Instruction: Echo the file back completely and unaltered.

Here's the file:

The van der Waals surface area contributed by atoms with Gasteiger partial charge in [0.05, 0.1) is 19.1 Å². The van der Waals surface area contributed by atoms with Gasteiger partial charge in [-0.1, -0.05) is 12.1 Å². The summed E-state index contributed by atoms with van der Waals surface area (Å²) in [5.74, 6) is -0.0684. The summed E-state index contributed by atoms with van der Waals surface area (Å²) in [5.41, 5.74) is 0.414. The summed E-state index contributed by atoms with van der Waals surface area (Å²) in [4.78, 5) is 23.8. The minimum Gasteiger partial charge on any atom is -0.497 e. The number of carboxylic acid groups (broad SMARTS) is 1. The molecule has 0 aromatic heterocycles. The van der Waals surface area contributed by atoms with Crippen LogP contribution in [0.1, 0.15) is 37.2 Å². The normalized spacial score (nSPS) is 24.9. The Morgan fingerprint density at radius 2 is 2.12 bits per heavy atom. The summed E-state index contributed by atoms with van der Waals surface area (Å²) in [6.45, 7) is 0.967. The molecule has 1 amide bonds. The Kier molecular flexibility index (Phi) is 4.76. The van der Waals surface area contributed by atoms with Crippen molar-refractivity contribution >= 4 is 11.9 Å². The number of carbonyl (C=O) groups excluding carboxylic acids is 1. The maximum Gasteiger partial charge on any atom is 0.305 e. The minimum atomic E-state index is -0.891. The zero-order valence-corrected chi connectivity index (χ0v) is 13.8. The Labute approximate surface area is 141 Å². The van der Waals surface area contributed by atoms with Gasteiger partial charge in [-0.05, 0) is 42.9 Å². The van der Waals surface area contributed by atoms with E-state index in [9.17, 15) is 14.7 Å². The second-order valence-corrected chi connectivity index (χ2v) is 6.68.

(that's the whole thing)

The van der Waals surface area contributed by atoms with Gasteiger partial charge in [0.05, 0.1) is 19.1 Å². The van der Waals surface area contributed by atoms with Gasteiger partial charge in [-0.1, -0.05) is 12.1 Å². The summed E-state index contributed by atoms with van der Waals surface area (Å²) in [5.74, 6) is -0.0684. The summed E-state index contributed by atoms with van der Waals surface area (Å²) in [5.41, 5.74) is 0.414. The summed E-state index contributed by atoms with van der Waals surface area (Å²) in [4.78, 5) is 23.8. The minimum Gasteiger partial charge on any atom is -0.497 e. The number of carboxylic acid groups (broad SMARTS) is 1. The molecule has 0 aromatic heterocycles. The van der Waals surface area contributed by atoms with Crippen LogP contribution in [0.1, 0.15) is 37.2 Å². The normalized spacial score (nSPS) is 24.9. The Morgan fingerprint density at radius 2 is 2.12 bits per heavy atom. The summed E-state index contributed by atoms with van der Waals surface area (Å²) in [6.45, 7) is 0.967. The molecule has 1 amide bonds. The Kier molecular flexibility index (Phi) is 4.76. The van der Waals surface area contributed by atoms with Crippen molar-refractivity contribution >= 4 is 11.9 Å². The number of carbonyl (C=O) groups excluding carboxylic acids is 1. The maximum Gasteiger partial charge on any atom is 0.305 e. The minimum atomic E-state index is -0.891. The zero-order valence-corrected chi connectivity index (χ0v) is 13.8. The Labute approximate surface area is 141 Å². The van der Waals surface area contributed by atoms with Gasteiger partial charge in [-0.05, 0) is 42.9 Å². The van der Waals surface area contributed by atoms with E-state index in [9.17, 15) is 14.7 Å². The second-order valence-corrected chi connectivity index (χ2v) is 6.68.